(CNN) — Researchers sent giant solar balloons to an altitude of 21,336 meters to record sounds from Earth’s stratosphere, and microphones picked up some unexpected noises.
The stratosphere is the second layer of Earth’s atmosphere, and at its lower level is the ozone layer, which absorbs and scatters ultraviolet radiation from the sun, according to NASA. The thin, dry air in the stratosphere, where jet airplanes and weather balloons reach their highest altitudes, is a relatively quiet atmospheric layer rarely disturbed by turbulence.
Daniel Bowman, principal scientist at Sandia National Laboratory in New Mexico, was inspired to investigate the soundscape of the stratosphere after learning about the low-frequency sounds produced by volcanoes. This phenomenon, called infrasound, is inaudible to the human ear.
Bowman and his friends had already successfully built their own solar balloon, attaching cameras to weather balloons to “photograph the black sky above and the earth below.”
Bowman proposed installing infrasound recorders on balloons to record the sounds of volcanoes. But then he and his advisor, Jonathan Lees, of the University of North Carolina at Chapel Hill, “realized that no one had tried to bug stratospheric balloons in half a century, so we explored what this new site could do.” explained. Lees Professor of Earth, Marine and Environmental Sciences and Seismology and Volcanology.
Balloons can carry sensors twice as high as commercial aircraft.
“On our solar globes, we have recorded chemical explosions, thunder, crashing ocean waves, propeller planes, city sounds, auxiliary rocket launches, earthquakes, and freight trains and jet planes,” Bowman explains via email. “We have recorded sounds, and its origin is unclear.”
The findings were shared on Thursday 184th Meeting of the Acoustical Society of America, Chicago.
A recording shared by Bowman from a NASA balloon over Antarctica features the introspective sounds of ocean waves sounding like a series of sighs. But other creaks and rattles are of unknown origin.
In the stratosphere, “some aircraft have mysterious infrared signals a few times an hour, but their origin is completely unknown,” Bowman says.
Make solar balloons
Bowman and his collaborators studied balloons from NASA and other aviation providers, but decided to build their own balloons, each about 6 to 7 meters in diameter.
Supplies can be found at hardware and fireworks stores, and balloons can be set up on the basketball court.
“Each balloon is made from painter’s plastic, masking tape and charcoal dust,” Bowman explains via email. “They cost about $50 to make. A two-man team can build one in 3.5 hours. Take it to a field on a sunny day and fill it with air, and it will carry a pound of payload to about 70,000 feet” .
Coal dust is used inside the balloons to darken them, and when the sun shines on the darkened balloons, the air inside them warms up and floats. The cheap and easy-to-make design allows researchers to drop multiple balloons to collect as much data as possible.
“Basically, a group of high school students who have access to a school gym I can make a solar balloonAnd there’s even a cell phone app called RedVox that can record infrasound,” Bowman said.
Bowman estimates he launched several dozen solar balloons to collect infrasound recordings from 2016 to April of this year. Microbarometers, originally designed to monitor volcanoes, were attached to balloons to record low-frequency sounds.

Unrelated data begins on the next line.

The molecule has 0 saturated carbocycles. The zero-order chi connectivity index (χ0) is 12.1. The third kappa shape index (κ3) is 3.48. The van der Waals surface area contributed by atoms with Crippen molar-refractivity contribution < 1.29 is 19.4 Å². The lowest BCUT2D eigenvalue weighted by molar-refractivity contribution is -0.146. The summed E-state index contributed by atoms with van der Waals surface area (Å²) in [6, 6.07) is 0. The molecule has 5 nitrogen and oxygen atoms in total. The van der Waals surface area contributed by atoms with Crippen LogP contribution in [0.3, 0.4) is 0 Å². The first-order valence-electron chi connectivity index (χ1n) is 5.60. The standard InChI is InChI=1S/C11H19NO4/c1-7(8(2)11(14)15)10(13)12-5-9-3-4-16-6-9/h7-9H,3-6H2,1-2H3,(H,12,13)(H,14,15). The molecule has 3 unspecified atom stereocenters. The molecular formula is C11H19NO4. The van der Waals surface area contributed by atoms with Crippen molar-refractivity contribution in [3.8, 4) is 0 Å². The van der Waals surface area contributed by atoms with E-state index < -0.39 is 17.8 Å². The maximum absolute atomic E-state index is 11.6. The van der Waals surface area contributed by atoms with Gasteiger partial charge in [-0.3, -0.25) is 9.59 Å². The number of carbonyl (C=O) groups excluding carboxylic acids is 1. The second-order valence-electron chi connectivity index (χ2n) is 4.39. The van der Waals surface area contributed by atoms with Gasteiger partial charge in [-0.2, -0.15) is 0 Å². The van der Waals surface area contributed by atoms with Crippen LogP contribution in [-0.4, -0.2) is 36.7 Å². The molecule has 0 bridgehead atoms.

The researchers tracked their balloons with GPS as they traveled hundreds of kilometers before landing
NASA spent 44 days on the helium balloon, recording data for 19 days before the microphone’s batteries died. Meanwhile, solar balloon flights typically last about 14 hours in the summer, landing as the sun sets.
Unravel the mysterious sounds
The advantage of high-altitude balloons is that noise levels are low, detection range is increased, and the entire Earth is accessible. But the balloons also pose a challenge to researchers. The stratosphere is a harsh environment with severe temperature fluctuations between hot and cold.
“The solar balloons are a bit slow, and we tried to launch them by smashing some into the bushes,” explains Bowman. “We had to go into valleys and mountains to haul our loads. Once, our colleagues from Oklahoma State dropped a balloon in a field, stayed overnight, and relaunched for another full day’s flight.”
Lessons learned from many balloon flights have made the process somewhat easier, but now the biggest challenge for researchers is to find the origin of the signals recorded during the flights.
“There are a lot of planes with signals that we don’t understand the origin of,” Bowman says. “They’re certainly mundane, maybe turbulence, a distant severe storm or some kind of human object like a freight train, but sometimes it’s hard to tell what’s going on because there’s no data.”
Sarah Albert, a geophysicist at Sandia National Laboratories, studied a “sound channel” that carries sounds long distances in the atmosphere at the altitude Bowman studies. theirs records They have caught rocket launchers and other unidentified noises.
“The sound can get stuck in the channel and reverberate until it’s completely distorted,” Bowman explains. “But it’s still unclear whether it’s close and quiet (like turbulence) or distant and loud (like a distant storm).”
Bowman and Albert will continue to study the airborne sound channel to try to figure out where in the stratosphere the rumbles originate and why some planes record them and others don’t.
Bowman is interested in understanding the soundscape of the stratosphere and unraveling key features such as variation between seasons and locations.
Helium-filled versions of these balloons may one day be used Explore other planets Like Venus, it carries scientific instruments above or within the planet’s clouds for a few days as a test flight for larger and more complex missions.